It is a further object of the present invention to provide the bacterium as described above, wherein said non-aromatic L-amino acid is selected from the group consisting of L-threonine, L-lysine, L-cysteine, L-methionine, L-leucine, L-isoleucine, L-valine, L-histidine, L-glycine, L-serine, L-alanine, L-asparagine, L-aspartic acid, L-glutamine, L-glutamic acid, L-proline, and L-arginine.

It is a further object of the present invention to provide a method for producing an L-amino acid comprising:

    • cultivating the bacterium as described above in a medium to produce and excrete L-amino acid into the medium, and
    • collecting said L-amino acid from the medium.

It is a further object of the present invention to provide the method as described above, wherein said L-amino acid is selected from the group consisting of an aromatic L-amino acid and a non-aromatic L-amino acid.

It is a further object of the present invention to provide the method as described above, wherein said aromatic L-amino acid is selected from the group consisting of L-phenylalanine, L-tyrosine, and L-tryptophan.

It is a further object of the present invention to provide the method as described above, wherein said non-aromatic L-amino acid is selected from the group consisting of L-threonine, L-lysine, L-cysteine, L-methionine, L-leucine, L-isoleucine, L-valine, L-histidine, L-glycine, L-serine, L-alanine, L-asparagine, L-aspartic acid, L-glutamine, L-glutamic acid, L-proline, and L-arginine.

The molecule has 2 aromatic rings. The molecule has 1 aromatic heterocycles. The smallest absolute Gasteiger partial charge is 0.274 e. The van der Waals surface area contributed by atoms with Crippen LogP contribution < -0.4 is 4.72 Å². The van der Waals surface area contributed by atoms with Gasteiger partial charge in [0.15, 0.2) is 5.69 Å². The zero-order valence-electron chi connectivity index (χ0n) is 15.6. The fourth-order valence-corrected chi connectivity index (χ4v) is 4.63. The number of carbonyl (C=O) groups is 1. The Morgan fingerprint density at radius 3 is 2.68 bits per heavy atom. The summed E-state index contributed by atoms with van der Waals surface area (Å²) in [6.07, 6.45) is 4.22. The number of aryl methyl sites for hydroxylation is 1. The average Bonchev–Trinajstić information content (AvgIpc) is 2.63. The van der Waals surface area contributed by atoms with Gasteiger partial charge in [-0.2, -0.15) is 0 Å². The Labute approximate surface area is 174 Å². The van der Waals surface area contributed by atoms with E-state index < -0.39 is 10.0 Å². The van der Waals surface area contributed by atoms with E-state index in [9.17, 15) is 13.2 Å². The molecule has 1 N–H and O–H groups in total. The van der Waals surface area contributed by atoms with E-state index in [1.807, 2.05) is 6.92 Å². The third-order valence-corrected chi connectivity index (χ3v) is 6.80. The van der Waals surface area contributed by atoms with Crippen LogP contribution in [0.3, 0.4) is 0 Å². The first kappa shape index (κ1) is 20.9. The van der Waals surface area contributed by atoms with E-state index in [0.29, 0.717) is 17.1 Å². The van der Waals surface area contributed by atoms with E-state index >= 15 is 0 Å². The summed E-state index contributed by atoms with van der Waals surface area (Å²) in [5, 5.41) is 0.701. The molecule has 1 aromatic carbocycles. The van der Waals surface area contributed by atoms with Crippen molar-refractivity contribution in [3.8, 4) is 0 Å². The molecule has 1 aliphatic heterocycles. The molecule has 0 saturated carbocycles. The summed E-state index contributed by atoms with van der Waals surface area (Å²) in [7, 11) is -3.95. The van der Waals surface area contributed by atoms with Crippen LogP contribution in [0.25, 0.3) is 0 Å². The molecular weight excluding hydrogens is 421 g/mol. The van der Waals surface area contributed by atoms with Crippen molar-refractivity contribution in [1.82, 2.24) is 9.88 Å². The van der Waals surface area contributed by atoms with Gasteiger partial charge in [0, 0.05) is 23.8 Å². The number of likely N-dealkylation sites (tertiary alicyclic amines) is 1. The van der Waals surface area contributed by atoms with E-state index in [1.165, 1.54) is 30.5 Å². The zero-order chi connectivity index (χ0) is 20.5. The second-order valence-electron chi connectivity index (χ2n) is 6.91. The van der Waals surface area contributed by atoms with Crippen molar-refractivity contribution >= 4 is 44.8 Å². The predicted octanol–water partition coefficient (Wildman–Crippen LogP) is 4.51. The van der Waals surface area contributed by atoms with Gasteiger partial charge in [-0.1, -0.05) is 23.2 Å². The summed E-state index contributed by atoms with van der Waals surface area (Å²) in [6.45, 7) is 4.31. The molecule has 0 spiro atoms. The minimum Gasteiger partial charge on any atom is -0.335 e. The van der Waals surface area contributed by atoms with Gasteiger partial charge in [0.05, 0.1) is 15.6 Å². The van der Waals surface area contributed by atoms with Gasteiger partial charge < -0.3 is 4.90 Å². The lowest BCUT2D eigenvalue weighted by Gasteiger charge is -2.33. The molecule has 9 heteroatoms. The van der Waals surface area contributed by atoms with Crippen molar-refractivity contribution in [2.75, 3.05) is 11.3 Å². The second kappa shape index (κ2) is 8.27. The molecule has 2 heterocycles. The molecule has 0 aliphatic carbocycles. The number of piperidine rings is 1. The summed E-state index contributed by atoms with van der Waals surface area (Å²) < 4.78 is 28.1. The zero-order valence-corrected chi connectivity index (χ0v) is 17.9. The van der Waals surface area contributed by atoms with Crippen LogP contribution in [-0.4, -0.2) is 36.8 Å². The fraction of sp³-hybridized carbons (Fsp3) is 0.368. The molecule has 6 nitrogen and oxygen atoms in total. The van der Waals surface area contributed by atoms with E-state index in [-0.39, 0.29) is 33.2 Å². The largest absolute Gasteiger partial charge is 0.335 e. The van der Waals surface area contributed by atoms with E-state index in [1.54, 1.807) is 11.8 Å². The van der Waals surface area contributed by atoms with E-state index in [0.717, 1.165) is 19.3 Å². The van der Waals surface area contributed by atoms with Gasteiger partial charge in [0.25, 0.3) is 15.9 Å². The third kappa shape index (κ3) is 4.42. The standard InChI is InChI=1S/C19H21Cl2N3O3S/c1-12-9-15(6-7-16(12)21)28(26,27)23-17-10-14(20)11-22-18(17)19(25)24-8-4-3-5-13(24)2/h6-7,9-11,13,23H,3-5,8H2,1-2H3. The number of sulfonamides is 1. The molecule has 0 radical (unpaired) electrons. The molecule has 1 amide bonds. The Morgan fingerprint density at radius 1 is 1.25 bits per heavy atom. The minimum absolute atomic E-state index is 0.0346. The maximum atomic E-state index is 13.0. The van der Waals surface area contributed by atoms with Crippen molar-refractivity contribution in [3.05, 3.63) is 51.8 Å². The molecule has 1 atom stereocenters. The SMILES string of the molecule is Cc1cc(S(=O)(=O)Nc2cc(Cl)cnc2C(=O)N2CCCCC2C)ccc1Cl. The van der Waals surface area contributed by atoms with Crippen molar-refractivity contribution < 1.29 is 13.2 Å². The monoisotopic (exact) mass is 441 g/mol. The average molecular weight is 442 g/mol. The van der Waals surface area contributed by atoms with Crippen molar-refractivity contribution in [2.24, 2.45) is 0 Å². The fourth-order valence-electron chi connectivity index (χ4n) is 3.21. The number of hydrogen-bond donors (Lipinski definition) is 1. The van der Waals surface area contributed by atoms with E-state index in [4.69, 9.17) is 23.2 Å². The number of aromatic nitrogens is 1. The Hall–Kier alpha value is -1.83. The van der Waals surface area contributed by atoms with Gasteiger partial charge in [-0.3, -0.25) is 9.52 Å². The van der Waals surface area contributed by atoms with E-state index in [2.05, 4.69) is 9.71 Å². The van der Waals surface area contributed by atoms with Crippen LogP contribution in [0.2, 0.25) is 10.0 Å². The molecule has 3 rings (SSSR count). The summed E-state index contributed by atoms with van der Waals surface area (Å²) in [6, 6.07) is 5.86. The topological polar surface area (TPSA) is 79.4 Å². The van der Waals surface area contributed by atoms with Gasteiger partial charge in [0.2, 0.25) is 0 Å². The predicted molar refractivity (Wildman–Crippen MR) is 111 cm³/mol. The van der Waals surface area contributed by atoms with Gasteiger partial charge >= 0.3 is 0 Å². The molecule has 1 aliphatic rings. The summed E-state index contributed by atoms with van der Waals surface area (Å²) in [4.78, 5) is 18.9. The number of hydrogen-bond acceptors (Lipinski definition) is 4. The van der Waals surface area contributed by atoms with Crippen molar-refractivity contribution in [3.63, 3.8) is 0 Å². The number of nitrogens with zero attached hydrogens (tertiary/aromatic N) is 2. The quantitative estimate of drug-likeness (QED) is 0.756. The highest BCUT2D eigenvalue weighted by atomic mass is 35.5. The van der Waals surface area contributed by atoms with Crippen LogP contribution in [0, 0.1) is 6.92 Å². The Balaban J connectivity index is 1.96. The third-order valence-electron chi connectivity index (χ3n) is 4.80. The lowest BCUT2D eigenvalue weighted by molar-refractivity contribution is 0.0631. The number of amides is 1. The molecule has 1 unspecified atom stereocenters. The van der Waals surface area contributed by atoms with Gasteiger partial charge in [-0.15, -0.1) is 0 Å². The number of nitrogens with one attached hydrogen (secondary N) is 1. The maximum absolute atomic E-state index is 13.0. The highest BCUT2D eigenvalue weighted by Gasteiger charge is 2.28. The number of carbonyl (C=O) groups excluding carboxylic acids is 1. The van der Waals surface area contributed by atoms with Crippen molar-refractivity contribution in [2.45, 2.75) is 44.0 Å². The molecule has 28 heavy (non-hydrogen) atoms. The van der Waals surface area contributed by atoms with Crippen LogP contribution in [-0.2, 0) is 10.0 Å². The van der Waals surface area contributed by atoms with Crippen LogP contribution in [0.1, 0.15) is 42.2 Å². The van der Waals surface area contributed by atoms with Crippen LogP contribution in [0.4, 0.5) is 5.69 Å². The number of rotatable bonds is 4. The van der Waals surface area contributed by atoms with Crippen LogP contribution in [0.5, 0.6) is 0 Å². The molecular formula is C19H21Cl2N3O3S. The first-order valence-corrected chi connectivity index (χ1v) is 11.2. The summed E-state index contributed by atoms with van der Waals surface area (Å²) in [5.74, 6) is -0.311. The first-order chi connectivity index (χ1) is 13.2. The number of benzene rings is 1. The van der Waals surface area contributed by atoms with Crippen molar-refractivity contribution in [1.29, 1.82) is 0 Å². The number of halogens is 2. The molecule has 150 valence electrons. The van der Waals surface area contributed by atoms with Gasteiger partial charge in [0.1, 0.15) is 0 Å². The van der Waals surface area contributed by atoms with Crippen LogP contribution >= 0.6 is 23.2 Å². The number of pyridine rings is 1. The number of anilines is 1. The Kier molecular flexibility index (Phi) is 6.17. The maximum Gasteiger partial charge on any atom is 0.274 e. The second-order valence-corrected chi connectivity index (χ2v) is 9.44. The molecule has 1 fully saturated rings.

BRIEF DESCRIPTION OF DRAWINGS

FIG. 1 shows the relative positions of primers glgCL and glgCR on plasmid pACYC184, which was used for amplification of the cat gene.

FIG. 2 shows the construction of the chromosomal DNA fragment containing the inactivated glgC gene.

FIG. 3 shows the construction of the chromosomal DNA fragment containing the inactivated glgBX and glgCAP operons.

DETAILED DESCRIPTION OF THE PREFERRED EMBODIMENTS

The present invention is described in detail below.

1. Bacterium of the Present Invention

The bacterium of the present invention is an L-amino acid-producing bacterium of the Enterobacteriaceae family, wherein the bacterium has been modified so that the glycogen biosynthesis pathway is disrupted.

In the present invention, “L-amino acid-producing bacterium” means a bacterium which has an ability to produce and excrete L-amino acid into a medium, when the bacterium is cultured in the medium.

The term “L-amino acid-producing bacterium” as used herein also means a bacterium which is able to produce and cause accumulation of an L-amino acid in a culture medium in an amount larger than a wild-type or parental strain of E. coli, such as E. coli K-12, and preferably means that the microorganism is able to cause accumulation in a medium of an amount not less than 0.5 g/L, more preferably not less than 1.0 g/L, of the target L-amino acid. The term “L-amino acids” includes L-alanine, L-arginine, L-asparagine, L-aspartic acid, L-cysteine, L-glutamic acid, L-glutamine, L-glycine, L-histidine, L-isoleucine, L-leucine, L-lysine, L-methionine, L-phenylalanine, L-proline, L-serine, L-threonine, L-tryptophan, L-tyrosine, and L-valine.

The term “aromatic L-amino acid” comprises L-phenylalanine, L-tyrosine, and L-tryptophan. The term “non-aromatic L-amino acid” comprises L-threonine, L-lysine, L-cysteine, L-methionine, L-leucine, L-isoleucine, L-valine, L-histidine, L-glycine, L-serine, L-alanine, L-asparagine, L-aspartic acid, L-glutamine, L-glutamic acid, L-proline, and L-arginine. L-threonine, L-lysine, L-cysteine, L-leucine, L-histidine, L-glutamic acid, L-phenylalanine, L-tryptophan, L-proline and L-arginine are particularly preferred.